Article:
It's been nearly a year and half since we began our 62hp video series, which focuses on packing an Intellijel Palette case with an assortment of Eurorack modules to achieve various musical goals. From DAW controllers and iPad companions to self-contained samplers and grooveboxes, this series has touched on a number of different approaches to prove that you don't have to own a large, sprawling modular synthesizer to make rad music.
This time around, we're building a system that's designed to accompany and process sounds from a guitarist, functioning either as a compact, standalone rig or within the greater context of a pedalboard. We chose modules that are highly versatile and provide a number of cool effects in a compact package, and supplemented them with flexible control voltage sources and external interfacing elements to deliver a dynamic and interactive playing experience. Curious to know why we picked certain modules for this video, and what kinds of things we think about when designing a system with a specific purpose? Read on to find out.
Considerations for Assembling a Guitar Effects Synthesizer
Of course, we should address the elephant in the room: why would you want to build a modular synthesizer for processing guitar, when pedals are often cheaper and can accomplish many of the same sounds? Obviously, pedals are a totally valid way to shape, sculpt, and mangle your guitar, and we're certainly not trying to dismiss that world of effects—in fact, we love them too! But while you could achieve many of the same sounds that this system can make using other methods, it's really two aspects that take things to a whole new level: the modular patching workflow and creative control voltage capabilities.
Pedalboards usually have a fixed signal chain during a performance or composition, but with a modular synth any connection can be created, broken, or changed at any given time. This inherently encourages much more experimentation in how modules are connected together, whether they confine to the conventions of traditional effects order or not. Additionally, through the use of multiples and mixers, it becomes way easier to establish parallel signal chains, something which remains fairly uncommon in the world of pedals. For example, running a compressor, phaser, and delay in sequence can be highly expressive when dialed in just right, but could also lead to a lot of overpowering textures. On the other hand, by splitting the signal into three separate paths dedicated to each effect individually and summed together with a mixer at the end, it's much more manageable to dial in clarity and nuance to your sounds.
Modular synthesizers afford easy accessibility to control voltage signals, which are often abstracted away and simplified within pedals. For example, a phaser often utilizes a single, standard waveform for its modulation of the internal filters, such as sine or triangle wave. But with a Eurorack system, many different waveforms may be generated and combined together for complex movement, from ramp waves to sequencers, and even random voltages. Furthermore, one of the most powerful tools in a synthesizer is the envelope follower, a device which generates a control voltage following the amplitude of an audio signal. It's common to find these hidden within auto-wahs and other similar pedals, but on an open-ended modular synthesizer, that control signal may be routed anywhere on any effect, which makes it vastly more dynamic than what most pedals are capable of doing.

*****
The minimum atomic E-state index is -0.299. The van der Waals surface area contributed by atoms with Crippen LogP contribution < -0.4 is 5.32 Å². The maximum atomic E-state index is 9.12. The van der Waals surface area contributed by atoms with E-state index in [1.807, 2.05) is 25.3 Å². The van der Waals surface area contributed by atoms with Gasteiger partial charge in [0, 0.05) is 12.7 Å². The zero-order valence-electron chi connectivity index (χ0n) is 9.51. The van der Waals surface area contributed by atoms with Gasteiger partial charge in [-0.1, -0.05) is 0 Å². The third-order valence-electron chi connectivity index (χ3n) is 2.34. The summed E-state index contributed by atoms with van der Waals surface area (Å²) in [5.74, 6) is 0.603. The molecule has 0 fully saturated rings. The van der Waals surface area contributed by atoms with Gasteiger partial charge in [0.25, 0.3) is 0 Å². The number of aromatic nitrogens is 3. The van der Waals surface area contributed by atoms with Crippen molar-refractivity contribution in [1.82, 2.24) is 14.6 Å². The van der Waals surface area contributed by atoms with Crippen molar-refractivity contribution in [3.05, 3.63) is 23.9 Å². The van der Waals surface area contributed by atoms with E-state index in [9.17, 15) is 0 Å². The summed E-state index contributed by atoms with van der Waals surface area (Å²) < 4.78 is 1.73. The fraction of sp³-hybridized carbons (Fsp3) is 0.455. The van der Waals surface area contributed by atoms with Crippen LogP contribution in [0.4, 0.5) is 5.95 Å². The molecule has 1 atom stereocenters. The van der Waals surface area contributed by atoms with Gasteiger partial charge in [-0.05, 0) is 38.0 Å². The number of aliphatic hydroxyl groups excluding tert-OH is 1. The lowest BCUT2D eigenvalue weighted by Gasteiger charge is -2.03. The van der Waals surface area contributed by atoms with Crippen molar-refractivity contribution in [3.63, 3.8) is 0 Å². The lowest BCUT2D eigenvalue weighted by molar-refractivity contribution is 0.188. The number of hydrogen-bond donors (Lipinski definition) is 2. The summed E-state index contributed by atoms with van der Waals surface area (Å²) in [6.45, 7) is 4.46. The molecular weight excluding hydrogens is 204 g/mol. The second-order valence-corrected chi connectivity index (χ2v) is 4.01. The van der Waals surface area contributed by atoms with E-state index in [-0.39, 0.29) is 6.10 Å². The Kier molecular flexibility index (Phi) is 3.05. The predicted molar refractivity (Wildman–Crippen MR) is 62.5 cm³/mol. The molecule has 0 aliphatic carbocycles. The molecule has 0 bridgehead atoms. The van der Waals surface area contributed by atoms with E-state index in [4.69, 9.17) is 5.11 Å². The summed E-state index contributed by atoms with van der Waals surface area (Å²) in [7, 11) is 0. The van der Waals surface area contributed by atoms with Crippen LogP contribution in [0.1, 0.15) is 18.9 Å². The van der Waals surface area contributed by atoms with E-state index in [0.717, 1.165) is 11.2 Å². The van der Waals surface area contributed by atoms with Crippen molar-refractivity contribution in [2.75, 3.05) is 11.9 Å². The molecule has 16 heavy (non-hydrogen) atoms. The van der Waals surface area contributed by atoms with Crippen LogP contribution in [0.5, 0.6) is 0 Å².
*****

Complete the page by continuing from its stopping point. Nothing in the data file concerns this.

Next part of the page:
Without further ado, now that we have the considerations above in mind, let's take a look at what's in this 62hp powerhouse, and see what makes it come to life. Just like a pedalboard, there's an incredible number of options out there, and nearly infinite combinations of how they can be used together. This is just one particular configuration out of nearly endless possibilities.
Eurorack Modules for Effects
For this particular system, we're leaning upon four different modules to provide effects. Interestingly, most of them are digital effects processors, and two of them in particular are incredibly versatile and support several different modes or firmwares. This means that even in a system like this, which may appear fairly limited at a glance, we gain incredible mileage with only a handful of tools.
First, we have the new multi-effects module from Tiptop Audio: FSU. As its acronym of a name suggests, this module is designed to decimate, smear, and otherwise transform audio signals into an entirely new form. It offers three banks of eight effects: Distort, Glitch/Warp, and SOS, which is short for Sound on Sound. From the guitarist's perspective Distort should be fairly obvious in its function, and while there are some standard drive effects in there, some effects like the Frequency Shifters and Ring Modulators result in rather unusual sounds that may be new to some players. The second bank is full of several Glitch and Warp effects, from glitchy pitch shifting and chorusing to granular processing and synthesis, and provide one way for a guitar to become an instrument of texture. Finally, the Sound on Sound bank contains many of my personal favorite effects, which emulate endlessly overdubbing tape loops processed in a number of different ways, including an incredibly nice frozen plate reverb.
Next is Versio, the Noise Engineering module of many identities. In this video, we made use of three different firmwares: Imitor Versio, Ruina Versio, and Lacrima Versio, respectively offering multi-tap delays, over-the-top distortion and waveshaping, and auto-wah with chorusing and amp-like saturation. Unlike the FSU, this module operates in one mode at a time depending on the firmware which is currently loaded into the module. But updating the module is a straightforward process, and because every firmware is free, it's possible to buy any particular Versio and explore the many options until you find the one which resonates with you the most. Noise Engineering also provides alternative faceplates, so once you find "the one," it's easy to acquire a panel that accurately matches the function of the firmware.
For our third digital module, we chose the Golden Master from Endorphin.es, an EQ, multi-band compressor, and stereo image processor. This module was intended to be used as an end-of-chain effect in a Eurorack system with a number of simultaneous voices, similar to a bus compressor or mastering equipment. But it does have interesting applications in our relatively simple guitar processor system—I personally like to use it in a parallel signal chain to boost or carve away frequencies that are emphasized by another effect, especially on an otherwise "dry" guitar. Add in the compressors that are available to each of the three bands, and mid-side processing for stereo applications, and the Golden Master serves a vital role. Best of all, it's now available in both 1U and 3U form factors, so depending on the space available in your system, it can fit into a number of different places.